An international research team has identified four likely new subtypes of a rare brain tumour using molecular techniques that lay the foundation for more accurate diagnosis and tailored therapies for the hard-to-treat cancer.
Scientists at St. Jude Children's Research Hospital and the German Cancer Research Center led the study, results of which appear today in the scientific journal Cell.
The research involved the most comprehensive analysis yet of the genetic alterations and other molecular characteristics of primitive neuroectodermal tumours of the central nervous system (CNS-PNET).
These rare, aggressive tumours occur in children and adults, but are most often diagnosed in young children and account for about 1 percent of paediatric brain tumours.
CNS-PNET tumours arise from extremely immature and undifferentiated tissue in the central nervous system.
The tumours are difficult to diagnose using current microscopic techniques, which has hindered development of precision medicine to improve long-term survival.
Currently about 40 percent of young patients with CNS-PNET tumours are alive five years after diagnosis.
Researchers in this study used molecular techniques to compare tissue from 323 tumours classified as CNS-PNET to 211 other well-defined brain tumours.
The investigators found that 61 percent of the CNS-PNET tumours could be reclassified as a different type of brain tumour based on the shared molecular features.
In many cases, the reclassification suggested a completely different treatment.
The analysis of the remaining CNS-PNET tumours found that a majority fell into one of four distinct subgroups, each with unique recurring genetic alterations, including gene rearrangements, deletions and amplifications.
"Important questions about proper classification of these tumours have lingered and stymied efforts to advance treatment by developing and testing targeted therapies," said co-senior author David Ellison, M.D., Ph.D., chair of the St. Jude Department of Pathology.
He organised the study with corresponding author Marcel Kool of the German Cancer Research Center in Heidelberg.
Co-first author Brent Orr, M.D., Ph.D., who led the study at St. Jude, said: "In the future, these findings should help us assign patients to the appropriate clinical trial and to improve the design of clinical trials, particularly for precision medicines that target the newly identified genetic alterations that define these tumours." Orr is an assistant member of the St. Jude Department of Pathology.
The other first authors include Dominik Sturm, M.D., of the German Cancer Research Center in Heidelberg.
Work has begun to develop clinical tests that incorporate molecular markers into classification and diagnosis of CNS-PNET tumours.
The findings underscore the importance of incorporating molecular information into the World Health Organization system of classifying brain and spinal tumours.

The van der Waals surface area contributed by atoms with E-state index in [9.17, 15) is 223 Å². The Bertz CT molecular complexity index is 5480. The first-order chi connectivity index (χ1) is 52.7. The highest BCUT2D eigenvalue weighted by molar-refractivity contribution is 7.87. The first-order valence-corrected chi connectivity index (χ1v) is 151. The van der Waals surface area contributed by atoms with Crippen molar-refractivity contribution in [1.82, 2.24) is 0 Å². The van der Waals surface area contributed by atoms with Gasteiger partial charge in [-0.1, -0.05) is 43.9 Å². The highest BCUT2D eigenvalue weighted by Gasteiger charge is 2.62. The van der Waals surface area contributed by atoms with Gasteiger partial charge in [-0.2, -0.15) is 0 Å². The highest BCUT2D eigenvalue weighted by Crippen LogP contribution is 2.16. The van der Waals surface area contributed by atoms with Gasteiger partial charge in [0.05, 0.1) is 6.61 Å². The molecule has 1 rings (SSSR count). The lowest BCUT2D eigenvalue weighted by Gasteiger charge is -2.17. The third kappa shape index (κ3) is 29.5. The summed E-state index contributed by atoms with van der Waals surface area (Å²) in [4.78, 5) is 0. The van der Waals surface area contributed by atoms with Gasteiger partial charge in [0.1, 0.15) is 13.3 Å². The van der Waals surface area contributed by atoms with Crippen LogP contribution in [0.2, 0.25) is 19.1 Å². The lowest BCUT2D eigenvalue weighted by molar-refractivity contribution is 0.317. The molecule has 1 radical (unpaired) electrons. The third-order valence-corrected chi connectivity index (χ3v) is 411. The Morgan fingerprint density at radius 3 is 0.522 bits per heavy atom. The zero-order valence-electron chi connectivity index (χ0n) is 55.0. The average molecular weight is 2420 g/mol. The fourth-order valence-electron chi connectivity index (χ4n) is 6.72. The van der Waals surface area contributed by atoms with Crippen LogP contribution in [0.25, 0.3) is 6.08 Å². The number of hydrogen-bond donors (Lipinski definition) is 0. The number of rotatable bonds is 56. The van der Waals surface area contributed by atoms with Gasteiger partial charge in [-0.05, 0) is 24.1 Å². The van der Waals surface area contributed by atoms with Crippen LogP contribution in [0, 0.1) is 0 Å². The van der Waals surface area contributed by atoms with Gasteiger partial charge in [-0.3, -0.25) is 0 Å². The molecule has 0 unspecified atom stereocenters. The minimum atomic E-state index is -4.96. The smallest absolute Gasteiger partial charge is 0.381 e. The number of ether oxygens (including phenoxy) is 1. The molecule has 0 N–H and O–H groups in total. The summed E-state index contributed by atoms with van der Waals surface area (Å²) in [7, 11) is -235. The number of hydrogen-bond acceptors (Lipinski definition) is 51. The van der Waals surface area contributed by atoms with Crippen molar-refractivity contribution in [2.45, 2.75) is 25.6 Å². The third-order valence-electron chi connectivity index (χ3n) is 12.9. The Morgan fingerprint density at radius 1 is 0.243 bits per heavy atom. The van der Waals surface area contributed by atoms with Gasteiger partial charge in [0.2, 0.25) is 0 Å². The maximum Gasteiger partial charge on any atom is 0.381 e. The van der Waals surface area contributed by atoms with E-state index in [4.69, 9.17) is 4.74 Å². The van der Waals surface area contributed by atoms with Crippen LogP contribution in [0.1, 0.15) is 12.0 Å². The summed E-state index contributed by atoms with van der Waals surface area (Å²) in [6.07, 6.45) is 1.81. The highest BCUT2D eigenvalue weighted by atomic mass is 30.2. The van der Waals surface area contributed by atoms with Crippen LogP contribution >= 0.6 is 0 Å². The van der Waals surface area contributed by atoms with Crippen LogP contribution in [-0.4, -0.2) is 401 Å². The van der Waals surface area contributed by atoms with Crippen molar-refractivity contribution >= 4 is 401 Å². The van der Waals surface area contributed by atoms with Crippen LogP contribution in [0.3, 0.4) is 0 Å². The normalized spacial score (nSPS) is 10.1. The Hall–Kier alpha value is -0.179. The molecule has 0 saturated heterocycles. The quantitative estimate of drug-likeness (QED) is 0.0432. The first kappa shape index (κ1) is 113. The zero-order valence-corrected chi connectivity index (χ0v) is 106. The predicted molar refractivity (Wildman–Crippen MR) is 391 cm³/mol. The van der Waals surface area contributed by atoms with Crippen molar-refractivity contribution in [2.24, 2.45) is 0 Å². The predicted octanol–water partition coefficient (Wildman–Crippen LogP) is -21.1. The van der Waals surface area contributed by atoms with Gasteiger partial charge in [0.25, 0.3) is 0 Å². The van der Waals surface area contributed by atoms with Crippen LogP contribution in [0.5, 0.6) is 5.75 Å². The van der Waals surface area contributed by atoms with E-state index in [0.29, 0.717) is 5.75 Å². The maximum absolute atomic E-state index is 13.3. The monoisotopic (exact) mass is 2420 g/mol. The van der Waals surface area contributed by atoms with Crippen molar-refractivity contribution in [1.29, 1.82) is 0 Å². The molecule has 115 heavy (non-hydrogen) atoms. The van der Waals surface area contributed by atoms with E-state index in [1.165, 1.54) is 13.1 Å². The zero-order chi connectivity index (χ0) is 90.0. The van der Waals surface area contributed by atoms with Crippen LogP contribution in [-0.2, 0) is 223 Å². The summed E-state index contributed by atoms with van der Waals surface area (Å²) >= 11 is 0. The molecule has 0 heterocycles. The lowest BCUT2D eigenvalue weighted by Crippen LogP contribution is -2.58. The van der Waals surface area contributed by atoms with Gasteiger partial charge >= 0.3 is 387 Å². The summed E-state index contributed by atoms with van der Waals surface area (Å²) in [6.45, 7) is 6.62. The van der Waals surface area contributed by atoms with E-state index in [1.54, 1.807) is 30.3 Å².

"We have supplemented looking down the microscope with cutting-edge molecular techniques to better classify the tumours, which sets the stage for improved diagnosis, treatment and surveillance," Ellison said.
For this study, researchers analysed the pattern of chemical tags called methyl groups present on DNA from CNS-PNETs and other well characterised brain tumours.
Such methylation profiles are considered to reflect a tumour's cell of origin and to provide information on how closely tumours with similar microscope appearances are related.
Based on the methylome profiles, 61 percent of the CNS-PNET tumours could be reclassified as different tumours of the brain or central nervous system, including high-grade gliomas, ependymomas and atypical teratoid/rhabdoid tumours (AT/RTs).
Most of the remaining CNS-PNET tumours could be classified into one of four distinct subgroups based on their methylation profile.
Additional analysis demonstrated that the methylation profiles correlated with other genetic characteristics of the four molecularly distinct CNS-PNET tumour subgroups.
In contrast, some tumours from the subgroups were difficult to distinguish using microscopic techniques.
DNA and RNA sequencing of the four likely new CNS-PNET subtypes revealed subgroup-specific signature mutations, including gene deletions, amplifications or rearrangements.
Analyses of gene expression data identified other subgroup-specific differences in pathways that are disrupted in tumour cells.
The disruptions feature alterations in genes that could be targeted for drug development.
The tumour subgroups also differed in regards to the age and gender of patients as well as the treatment outcome.
The findings suggest that the tumours would also respond to different targeted therapies.
"The findings on this rare and devastating tumour would not have been possible without international cooperation," Orr said.
The other first authors are Umut Toprak and Volker Hovestadt, both of the German Cancer Research Center.
The other St. Jude authors are Sariah Allen and Amar Gajjar as well as Paul Northcott, formerly of the German Cancer Research Center and now of St. Jude.
The study included authors from more than 40 institutions in 14 countries in Europe, North America and Australia.
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